The Requirement for an Invention in Patent Law
Table of Contents
The Requirement for an Invention and Concept of Inherent Patentability
The Term 'Invention'
The Origins of the Contemporary (EPC) Definition of 'Invention'
The Uncertainty and Controversy Surrounding the Requirement for an Invention
The Need for a Conception and Epistemology of the InventionL
Formulated in Light of the Purpose of the System, the Meaning of Europeanisation, and Insights from the History and Philosophy of Technology
Part I: The Requirement for an Invention in Historical Perspective
1. The Origins of the Patent as an Exceptional Monopoly Grant: Pre-1623
The Royal Custom of Rewarding the Introduction of New Trades and Devices
The Justification of the Custom in Supporting the Discovery of 'Things Useful for the Public'
The Abuse of the Custom and Intervention of the Common Law
Section 6 of the Statute of Monopolies: The Common Law Invention in its Original Form
2. Inherent Patentability in the Pre-Modern Era of Mechanical and Chemical Manufacture: 1623 to 1882
1623 to 1794: The Post-Specification Invention as an Idea or Discovery
1795 to 1829: The Invention in and after Boulton v Bull
1830 to 1851: The (Patentable) Invention as a Mechanically Inventive Subject Matter
1852 to 1882: The Basis of Losh v Hague in the Requirement for an 'Invention' the Patenting of which is not 'Generally Inconvenient'
3. Inherent Patentability in the Modern Era of New Technologies: 1883 to 1977
1883 to 1959: The Invention as a Manner of New Manufacture, including an Alleged Invention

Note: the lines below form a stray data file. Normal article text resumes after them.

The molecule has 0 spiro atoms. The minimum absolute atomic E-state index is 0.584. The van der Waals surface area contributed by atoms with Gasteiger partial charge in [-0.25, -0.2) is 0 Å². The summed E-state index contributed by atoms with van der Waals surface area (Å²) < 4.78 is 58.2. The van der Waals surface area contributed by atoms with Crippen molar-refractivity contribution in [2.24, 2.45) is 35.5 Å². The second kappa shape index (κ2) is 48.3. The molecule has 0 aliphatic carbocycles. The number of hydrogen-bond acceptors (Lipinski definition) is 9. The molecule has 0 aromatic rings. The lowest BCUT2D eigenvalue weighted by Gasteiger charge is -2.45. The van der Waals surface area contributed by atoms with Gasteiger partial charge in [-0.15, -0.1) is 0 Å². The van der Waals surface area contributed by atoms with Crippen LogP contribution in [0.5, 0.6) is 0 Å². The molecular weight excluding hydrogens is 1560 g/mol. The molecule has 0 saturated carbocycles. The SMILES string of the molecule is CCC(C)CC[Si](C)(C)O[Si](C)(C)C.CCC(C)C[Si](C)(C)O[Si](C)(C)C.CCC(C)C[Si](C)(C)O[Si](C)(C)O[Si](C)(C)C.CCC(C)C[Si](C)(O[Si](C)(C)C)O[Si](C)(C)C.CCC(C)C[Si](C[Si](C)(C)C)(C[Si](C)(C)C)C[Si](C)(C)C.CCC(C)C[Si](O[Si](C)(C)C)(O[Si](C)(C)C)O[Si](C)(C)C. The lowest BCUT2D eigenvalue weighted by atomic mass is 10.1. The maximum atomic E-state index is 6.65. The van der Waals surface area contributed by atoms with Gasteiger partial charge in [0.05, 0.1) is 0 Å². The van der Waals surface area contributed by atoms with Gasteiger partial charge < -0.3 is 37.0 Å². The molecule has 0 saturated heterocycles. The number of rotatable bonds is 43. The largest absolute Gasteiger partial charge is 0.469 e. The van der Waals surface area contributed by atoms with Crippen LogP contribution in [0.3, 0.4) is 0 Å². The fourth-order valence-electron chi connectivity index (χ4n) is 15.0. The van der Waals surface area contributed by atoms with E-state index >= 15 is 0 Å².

Post-1959: The Invention as a 'Proper Subject of Letters Patent According to the Principles L Developed for Application of s 6 of the Statute of Monopolies'
Part II: The Requirement for an Invention in the Era of the European Patent Convention
4. The EPC Requirement for an Invention in its Interpretive Context
The EPC Requirement for an Invention in its International and European Statutory Context
The European Framers' Intent Regarding the Requirement for an Invention
The European Framers' Intent Regarding Chemical Product Patents
Other European Perspectives on Chemical Product Patents: A Question of Non-Discrimination
The UK Model of Inherent Patentability at the Time of its Enactment
5. Articles 52(2) and 52(3) EPC According to the EPO
Different Approaches for Different Categories of Subject Matters: 1977 to 1987
Articles 52(2) and 52(3) EPC as a Requirement for Technical Character: 1988 to 1999
Inherent Patentability in an Era of Harmonisation: 1999 to Present
6. Inherent Patentability in UK Law Since the EPC
Different Approaches For Different Categories of Subject Matters: 1977 to 1989
Inherent Patentability as a Fact-Specific Enquiry: Computer-Related Subject Matters after Merrill Lynch
Inherent Patentability as a Requirement for a Subject Matter Sufficiently Supported Qua Invention: Biotechnology after Genentech
Revisiting the Computer Programs Exclusion in Light of Harmonisation: 2005 to Present